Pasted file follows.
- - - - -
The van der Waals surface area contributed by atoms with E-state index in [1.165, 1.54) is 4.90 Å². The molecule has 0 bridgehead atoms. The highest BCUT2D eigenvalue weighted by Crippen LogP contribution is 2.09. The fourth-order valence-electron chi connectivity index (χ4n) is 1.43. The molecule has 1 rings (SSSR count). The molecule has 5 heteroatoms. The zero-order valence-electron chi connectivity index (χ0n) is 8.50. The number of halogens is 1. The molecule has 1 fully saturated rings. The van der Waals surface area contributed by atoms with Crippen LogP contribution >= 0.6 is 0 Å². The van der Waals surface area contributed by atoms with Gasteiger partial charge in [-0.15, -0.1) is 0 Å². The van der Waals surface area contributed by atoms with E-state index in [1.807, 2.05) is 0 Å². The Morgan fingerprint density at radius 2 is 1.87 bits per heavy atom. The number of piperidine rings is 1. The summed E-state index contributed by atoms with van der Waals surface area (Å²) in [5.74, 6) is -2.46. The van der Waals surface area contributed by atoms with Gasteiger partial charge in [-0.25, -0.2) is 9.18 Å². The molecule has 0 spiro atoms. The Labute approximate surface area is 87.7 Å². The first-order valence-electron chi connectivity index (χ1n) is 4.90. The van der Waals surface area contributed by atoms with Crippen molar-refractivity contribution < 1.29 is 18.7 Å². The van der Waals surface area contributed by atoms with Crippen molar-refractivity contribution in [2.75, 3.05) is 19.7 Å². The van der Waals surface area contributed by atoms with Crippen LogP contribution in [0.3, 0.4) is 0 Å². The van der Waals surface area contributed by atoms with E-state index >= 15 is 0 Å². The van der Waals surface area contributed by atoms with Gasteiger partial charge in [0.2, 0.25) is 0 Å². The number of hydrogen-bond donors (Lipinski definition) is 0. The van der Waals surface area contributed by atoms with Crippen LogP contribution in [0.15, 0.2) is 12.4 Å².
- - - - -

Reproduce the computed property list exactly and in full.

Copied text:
The van der Waals surface area contributed by atoms with E-state index in [1.165, 1.54) is 4.90 Å². The molecule has 0 bridgehead atoms. The highest BCUT2D eigenvalue weighted by Crippen LogP contribution is 2.09. The fourth-order valence-electron chi connectivity index (χ4n) is 1.43. The molecule has 1 rings (SSSR count). The molecule has 5 heteroatoms. The zero-order valence-electron chi connectivity index (χ0n) is 8.50. The number of halogens is 1. The molecule has 1 fully saturated rings. The van der Waals surface area contributed by atoms with Crippen LogP contribution >= 0.6 is 0 Å². The van der Waals surface area contributed by atoms with Gasteiger partial charge in [-0.15, -0.1) is 0 Å². The van der Waals surface area contributed by atoms with E-state index in [1.807, 2.05) is 0 Å². The Morgan fingerprint density at radius 2 is 1.87 bits per heavy atom. The number of piperidine rings is 1. The summed E-state index contributed by atoms with van der Waals surface area (Å²) in [5.74, 6) is -2.46. The van der Waals surface area contributed by atoms with Gasteiger partial charge in [-0.25, -0.2) is 9.18 Å². The molecule has 0 spiro atoms. The Labute approximate surface area is 87.7 Å². The first-order valence-electron chi connectivity index (χ1n) is 4.90. The van der Waals surface area contributed by atoms with Crippen molar-refractivity contribution < 1.29 is 18.7 Å². The van der Waals surface area contributed by atoms with Crippen molar-refractivity contribution in [2.75, 3.05) is 19.7 Å². The van der Waals surface area contributed by atoms with Crippen LogP contribution in [0.3, 0.4) is 0 Å². The van der Waals surface area contributed by atoms with E-state index >= 15 is 0 Å². The van der Waals surface area contributed by atoms with Gasteiger partial charge in [0.2, 0.25) is 0 Å². The number of hydrogen-bond donors (Lipinski definition) is 0. The van der Waals surface area contributed by atoms with Crippen LogP contribution in [0.15, 0.2) is 12.4 Å².